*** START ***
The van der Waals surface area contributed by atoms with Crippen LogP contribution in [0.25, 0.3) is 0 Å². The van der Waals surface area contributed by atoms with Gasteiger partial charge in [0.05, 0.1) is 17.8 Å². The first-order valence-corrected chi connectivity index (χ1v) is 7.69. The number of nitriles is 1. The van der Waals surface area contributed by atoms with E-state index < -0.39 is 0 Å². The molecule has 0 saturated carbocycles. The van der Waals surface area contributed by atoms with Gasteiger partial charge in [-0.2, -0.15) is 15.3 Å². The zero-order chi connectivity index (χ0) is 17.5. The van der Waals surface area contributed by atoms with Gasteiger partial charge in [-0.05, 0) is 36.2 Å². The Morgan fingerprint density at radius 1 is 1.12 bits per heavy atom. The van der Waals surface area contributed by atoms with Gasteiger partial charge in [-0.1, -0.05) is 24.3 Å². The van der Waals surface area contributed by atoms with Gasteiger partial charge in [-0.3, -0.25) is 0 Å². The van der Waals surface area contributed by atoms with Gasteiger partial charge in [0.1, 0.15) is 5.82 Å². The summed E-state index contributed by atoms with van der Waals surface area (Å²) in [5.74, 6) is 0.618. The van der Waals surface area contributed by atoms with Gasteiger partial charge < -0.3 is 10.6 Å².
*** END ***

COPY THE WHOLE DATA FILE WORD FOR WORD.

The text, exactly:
The van der Waals surface area contributed by atoms with Crippen LogP contribution in [0.25, 0.3) is 0 Å². The van der Waals surface area contributed by atoms with Gasteiger partial charge in [0.05, 0.1) is 17.8 Å². The first-order valence-corrected chi connectivity index (χ1v) is 7.69. The number of nitriles is 1. The van der Waals surface area contributed by atoms with E-state index < -0.39 is 0 Å². The molecule has 0 saturated carbocycles. The van der Waals surface area contributed by atoms with Gasteiger partial charge in [-0.2, -0.15) is 15.3 Å². The zero-order chi connectivity index (χ0) is 17.5. The van der Waals surface area contributed by atoms with Gasteiger partial charge in [-0.05, 0) is 36.2 Å². The Morgan fingerprint density at radius 1 is 1.12 bits per heavy atom. The van der Waals surface area contributed by atoms with Gasteiger partial charge in [-0.1, -0.05) is 24.3 Å². The van der Waals surface area contributed by atoms with Gasteiger partial charge in [-0.3, -0.25) is 0 Å². The van der Waals surface area contributed by atoms with Gasteiger partial charge in [0.1, 0.15) is 5.82 Å². The summed E-state index contributed by atoms with van der Waals surface area (Å²) in [5.74, 6) is 0.618. The van der Waals surface area contributed by atoms with Gasteiger partial charge < -0.3 is 10.6 Å².